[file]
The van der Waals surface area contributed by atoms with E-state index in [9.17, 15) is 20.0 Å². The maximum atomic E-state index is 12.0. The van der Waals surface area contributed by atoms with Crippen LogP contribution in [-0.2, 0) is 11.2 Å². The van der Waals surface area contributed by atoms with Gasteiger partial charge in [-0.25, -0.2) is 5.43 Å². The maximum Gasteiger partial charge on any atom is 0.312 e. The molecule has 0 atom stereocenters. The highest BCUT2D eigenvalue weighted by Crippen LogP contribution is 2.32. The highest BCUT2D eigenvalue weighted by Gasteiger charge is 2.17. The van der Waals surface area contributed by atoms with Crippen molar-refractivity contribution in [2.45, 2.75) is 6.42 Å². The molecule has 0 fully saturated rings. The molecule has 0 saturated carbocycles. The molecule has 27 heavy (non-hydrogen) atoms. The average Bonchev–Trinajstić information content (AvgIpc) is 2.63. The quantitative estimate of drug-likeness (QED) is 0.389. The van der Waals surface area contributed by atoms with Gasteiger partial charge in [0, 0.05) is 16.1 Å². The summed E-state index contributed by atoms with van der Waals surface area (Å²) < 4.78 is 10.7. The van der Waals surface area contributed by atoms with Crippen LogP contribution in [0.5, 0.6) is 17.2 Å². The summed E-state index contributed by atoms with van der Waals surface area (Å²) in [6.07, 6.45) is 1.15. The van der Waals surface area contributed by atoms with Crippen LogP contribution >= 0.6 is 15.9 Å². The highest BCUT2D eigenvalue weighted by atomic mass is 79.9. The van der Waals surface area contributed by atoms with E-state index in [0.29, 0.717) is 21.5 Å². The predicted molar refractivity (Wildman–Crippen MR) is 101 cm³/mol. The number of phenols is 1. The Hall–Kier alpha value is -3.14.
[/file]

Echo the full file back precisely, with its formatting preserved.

The van der Waals surface area contributed by atoms with E-state index in [9.17, 15) is 20.0 Å². The maximum atomic E-state index is 12.0. The van der Waals surface area contributed by atoms with Crippen LogP contribution in [-0.2, 0) is 11.2 Å². The van der Waals surface area contributed by atoms with Gasteiger partial charge in [-0.25, -0.2) is 5.43 Å². The maximum Gasteiger partial charge on any atom is 0.312 e. The molecule has 0 atom stereocenters. The highest BCUT2D eigenvalue weighted by Crippen LogP contribution is 2.32. The highest BCUT2D eigenvalue weighted by Gasteiger charge is 2.17. The van der Waals surface area contributed by atoms with Crippen molar-refractivity contribution in [2.45, 2.75) is 6.42 Å². The molecule has 0 fully saturated rings. The molecule has 0 saturated carbocycles. The molecule has 27 heavy (non-hydrogen) atoms. The average Bonchev–Trinajstić information content (AvgIpc) is 2.63. The quantitative estimate of drug-likeness (QED) is 0.389. The van der Waals surface area contributed by atoms with Gasteiger partial charge in [0, 0.05) is 16.1 Å². The summed E-state index contributed by atoms with van der Waals surface area (Å²) < 4.78 is 10.7. The van der Waals surface area contributed by atoms with Crippen LogP contribution in [0.5, 0.6) is 17.2 Å². The summed E-state index contributed by atoms with van der Waals surface area (Å²) in [6.07, 6.45) is 1.15. The van der Waals surface area contributed by atoms with Crippen LogP contribution >= 0.6 is 15.9 Å². The highest BCUT2D eigenvalue weighted by atomic mass is 79.9. The van der Waals surface area contributed by atoms with E-state index in [0.29, 0.717) is 21.5 Å². The predicted molar refractivity (Wildman–Crippen MR) is 101 cm³/mol. The number of phenols is 1. The Hall–Kier alpha value is -3.14.